This one native Incan woman in traditional dress approached us holding a baby llama. She offered to let us hold it for a picture. Jimmy proceeded to take a picture with this woman in her colorful dress. As it turns out, it is very common for people like this to approach you looking to pose with you for a picture for a few Soles. This was the first of a number of pictures we “bought” from these interesting people.
We wandered down the narrow cobblestone streets to the main square in the middle of Cusco. It was beautiful, with huge cathedrals and a big fountain in the middle. And the best of it all, was the beautiful people.
We were really hungry so we went looking for a place to eat. There were people lining the streets offering their menus, hoping to lure you into their restaurant. After a little more wandering, we stumbled onto the Hotel of the Sun restaurant. We almost walked away, but then decided to turn around. After reading the lovely lunch menu consisting of a soup, a drink and an entrée for only 20 Soles ($7), we decided to enter in the threshold of deliciousness. After sitting down, we immediately felt the altitude hitting us. We thought we had escaped the infamous sickness of everyone that arrives at Cusco, but we realized we definitely did not. We drank some Mate de Coca, which is what is recommended for altitude sickness. Still the slight dizziness didn’t go away, but stood in our backyards.
Our soups were incredible made with a grain called quinoa. The food was full of flavor! The colors of the soups was bright orange and man, was it good. Our waiter, Percy recommended it to us. It was sooo good! After tasting that, we didn’t think it could get any better. Jimmy ordered a delicious Alpaca meal and I ordered Ceviche ( a traditional dinner here in Peru – and the Philippines). They both were amazing!! And as I am writing this, it makes me want to walk over and have a taste again!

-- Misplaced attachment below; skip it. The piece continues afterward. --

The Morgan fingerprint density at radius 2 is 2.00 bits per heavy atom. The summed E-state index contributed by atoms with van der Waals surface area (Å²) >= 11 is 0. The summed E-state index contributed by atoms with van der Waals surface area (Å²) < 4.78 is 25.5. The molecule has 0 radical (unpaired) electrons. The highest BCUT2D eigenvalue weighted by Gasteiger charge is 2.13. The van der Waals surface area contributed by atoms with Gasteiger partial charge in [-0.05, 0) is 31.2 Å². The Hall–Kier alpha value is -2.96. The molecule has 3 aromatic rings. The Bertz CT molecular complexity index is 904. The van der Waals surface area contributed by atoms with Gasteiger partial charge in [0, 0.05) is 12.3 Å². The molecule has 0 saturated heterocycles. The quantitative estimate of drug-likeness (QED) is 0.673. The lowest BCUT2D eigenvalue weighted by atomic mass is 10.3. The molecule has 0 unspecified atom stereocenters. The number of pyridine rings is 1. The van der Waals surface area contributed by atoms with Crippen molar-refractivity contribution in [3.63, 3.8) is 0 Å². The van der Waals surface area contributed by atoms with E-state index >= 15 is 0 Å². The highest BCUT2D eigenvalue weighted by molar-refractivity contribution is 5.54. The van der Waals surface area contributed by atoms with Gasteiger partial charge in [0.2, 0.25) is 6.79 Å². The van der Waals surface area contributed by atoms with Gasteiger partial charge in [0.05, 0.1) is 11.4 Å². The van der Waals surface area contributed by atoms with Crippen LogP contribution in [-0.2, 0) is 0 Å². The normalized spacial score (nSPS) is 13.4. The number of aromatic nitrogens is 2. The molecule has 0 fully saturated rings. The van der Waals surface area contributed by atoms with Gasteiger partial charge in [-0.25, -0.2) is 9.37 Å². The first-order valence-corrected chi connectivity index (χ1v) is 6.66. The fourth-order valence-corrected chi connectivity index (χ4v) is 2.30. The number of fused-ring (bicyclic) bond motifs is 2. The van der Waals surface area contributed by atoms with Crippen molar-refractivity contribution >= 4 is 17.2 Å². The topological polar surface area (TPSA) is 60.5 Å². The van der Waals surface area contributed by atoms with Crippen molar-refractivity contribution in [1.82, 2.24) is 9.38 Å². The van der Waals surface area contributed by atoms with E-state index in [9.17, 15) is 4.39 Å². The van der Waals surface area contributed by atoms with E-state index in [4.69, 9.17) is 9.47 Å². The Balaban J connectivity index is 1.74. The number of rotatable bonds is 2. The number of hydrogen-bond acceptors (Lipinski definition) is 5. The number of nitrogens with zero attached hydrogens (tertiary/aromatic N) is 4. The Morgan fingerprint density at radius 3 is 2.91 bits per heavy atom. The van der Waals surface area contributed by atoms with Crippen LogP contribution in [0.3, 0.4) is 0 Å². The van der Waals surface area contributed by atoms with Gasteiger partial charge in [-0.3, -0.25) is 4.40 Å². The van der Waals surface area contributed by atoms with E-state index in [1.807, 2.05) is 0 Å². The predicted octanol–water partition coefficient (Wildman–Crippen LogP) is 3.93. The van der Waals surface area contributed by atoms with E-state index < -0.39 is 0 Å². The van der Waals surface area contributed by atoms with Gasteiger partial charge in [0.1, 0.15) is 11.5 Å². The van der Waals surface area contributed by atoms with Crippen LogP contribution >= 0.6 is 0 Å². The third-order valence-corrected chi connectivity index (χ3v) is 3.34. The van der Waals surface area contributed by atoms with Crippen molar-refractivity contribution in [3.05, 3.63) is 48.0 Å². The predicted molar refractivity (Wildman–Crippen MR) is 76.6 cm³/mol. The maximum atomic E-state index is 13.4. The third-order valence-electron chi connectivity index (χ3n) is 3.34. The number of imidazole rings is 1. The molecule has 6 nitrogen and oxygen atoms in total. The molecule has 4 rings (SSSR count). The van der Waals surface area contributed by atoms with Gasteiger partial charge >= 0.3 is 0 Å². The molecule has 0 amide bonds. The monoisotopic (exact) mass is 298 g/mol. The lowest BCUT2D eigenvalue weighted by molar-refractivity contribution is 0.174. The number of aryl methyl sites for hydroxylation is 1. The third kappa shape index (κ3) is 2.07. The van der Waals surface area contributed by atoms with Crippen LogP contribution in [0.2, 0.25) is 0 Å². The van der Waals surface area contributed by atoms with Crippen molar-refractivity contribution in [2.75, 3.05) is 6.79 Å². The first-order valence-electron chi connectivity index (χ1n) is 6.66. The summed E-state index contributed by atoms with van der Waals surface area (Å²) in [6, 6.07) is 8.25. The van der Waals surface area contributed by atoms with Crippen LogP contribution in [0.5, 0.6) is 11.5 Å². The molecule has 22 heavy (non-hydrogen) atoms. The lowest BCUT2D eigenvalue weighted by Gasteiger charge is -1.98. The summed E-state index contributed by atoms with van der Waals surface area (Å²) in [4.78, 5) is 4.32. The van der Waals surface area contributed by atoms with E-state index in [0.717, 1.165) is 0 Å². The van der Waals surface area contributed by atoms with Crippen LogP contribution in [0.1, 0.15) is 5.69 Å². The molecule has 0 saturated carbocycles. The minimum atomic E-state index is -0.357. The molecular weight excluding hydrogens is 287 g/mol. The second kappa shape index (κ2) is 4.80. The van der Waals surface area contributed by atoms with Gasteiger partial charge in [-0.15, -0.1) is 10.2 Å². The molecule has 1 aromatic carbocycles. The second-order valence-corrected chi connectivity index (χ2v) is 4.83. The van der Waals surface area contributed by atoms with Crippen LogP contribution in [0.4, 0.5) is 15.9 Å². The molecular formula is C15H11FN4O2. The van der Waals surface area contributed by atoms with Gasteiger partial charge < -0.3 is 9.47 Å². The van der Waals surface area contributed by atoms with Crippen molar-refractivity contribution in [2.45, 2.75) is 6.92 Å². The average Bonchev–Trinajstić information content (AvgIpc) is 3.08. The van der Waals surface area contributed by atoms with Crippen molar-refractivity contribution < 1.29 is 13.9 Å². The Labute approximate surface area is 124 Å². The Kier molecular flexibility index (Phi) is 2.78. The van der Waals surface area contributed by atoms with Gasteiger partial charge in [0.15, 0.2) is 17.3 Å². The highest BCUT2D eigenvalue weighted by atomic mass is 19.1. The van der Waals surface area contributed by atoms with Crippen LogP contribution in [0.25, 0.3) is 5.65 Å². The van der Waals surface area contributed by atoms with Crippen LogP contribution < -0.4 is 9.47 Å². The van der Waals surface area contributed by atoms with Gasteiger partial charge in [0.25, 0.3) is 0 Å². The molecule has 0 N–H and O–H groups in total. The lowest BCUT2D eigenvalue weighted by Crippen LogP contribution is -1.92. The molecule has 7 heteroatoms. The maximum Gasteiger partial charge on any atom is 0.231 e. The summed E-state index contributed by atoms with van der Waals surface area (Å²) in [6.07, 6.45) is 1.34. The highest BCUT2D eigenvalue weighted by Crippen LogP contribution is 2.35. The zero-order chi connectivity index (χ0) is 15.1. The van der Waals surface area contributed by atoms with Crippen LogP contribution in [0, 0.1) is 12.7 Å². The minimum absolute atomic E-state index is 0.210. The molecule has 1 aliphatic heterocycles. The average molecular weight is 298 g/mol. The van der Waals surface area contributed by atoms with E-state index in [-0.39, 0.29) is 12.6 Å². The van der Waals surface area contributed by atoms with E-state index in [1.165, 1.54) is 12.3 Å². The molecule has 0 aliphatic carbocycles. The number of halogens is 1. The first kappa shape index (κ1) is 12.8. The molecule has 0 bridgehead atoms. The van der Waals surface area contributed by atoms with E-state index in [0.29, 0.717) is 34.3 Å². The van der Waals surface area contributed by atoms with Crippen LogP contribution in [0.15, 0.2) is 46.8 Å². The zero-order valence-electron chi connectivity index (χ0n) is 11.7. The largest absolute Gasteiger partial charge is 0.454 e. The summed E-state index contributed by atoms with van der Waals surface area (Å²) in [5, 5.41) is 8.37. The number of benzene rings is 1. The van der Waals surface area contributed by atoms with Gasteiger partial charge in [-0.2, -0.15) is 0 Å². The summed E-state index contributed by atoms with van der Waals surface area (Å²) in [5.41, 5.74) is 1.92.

Soon, we were full and we were ready to run out and discover more of the beautiful city.
We went out and walked around and around and around. Admiring the beautiful native clothes that the Peruvians wear – the beautiful colors of their hats and skirts and shirts!!! We absolutely were amazed! We took a ton of pictures admiring all the scenery and the beauty of this new world.
We decided to go down to the market. For Jimmy, this was his very 1st time to ever experience a real marketplace (and I don't mean a grocery store or the LA farmer's market)- this was a place where you can bargain deals and people yell for you to come to their booth to shop when you walk by.
We entered the market and there were a ton of fruits, vegetables, meat, Peruvian crafts, clothing large pizza sized circular bread being sold by sweet old ladies, alpaca sweaters, gloves, scarves, socks, warm hats, and so much more. It was full of energy. When you look at an item as your passing, they start showing off - opening blankets, clicking two wooden spoons together, anything that can get your attention. Of course, we stop. We look, we think, we buy but before we do, we bargain - Every price is negotiable. They always start high for tourists - and with our giant western hiking daypacks, Jimmy and his "color," clearly we were tourists.
After the market, we began to walk. We had a map but we were intentionally getting lost. There were dogs everywhere. They were just a part of the city. WE LOVED THAT. They were very well behaved dogs, too. After walking through the crazy marketplace, filled with people selling honey straight from honeycombs and men selling us toilet paper on the sidewalk, this new part of the town was very quiet. We kept getting farther and farther from it all. Suddenly, we reached a pair of train tracks and it was there we decided to head back to our hotel because the elevation sickness began to really bother us. The altitude in Cusco was definitely a hindrance. We walked for another 30 minutes back to our place. Our condition began to get rapidly worse. Soon, we felt the sickness really bad. Our headaches were just horrible. And it's not like we were hiking or walking fast or running- we were just leisurely walking, but "leisurely walking" in high altitudes is a problem if you are not adjusted. We learned this the hard way. We were warned not to push ourselves that day, but we were so excited to explore this new and foreign land that we definitely pushed ourselves to our limits.
We got to our hotel and immediately laid down. It was only 2:30PM but we collapsed and slept for 5 hours.
Till next time...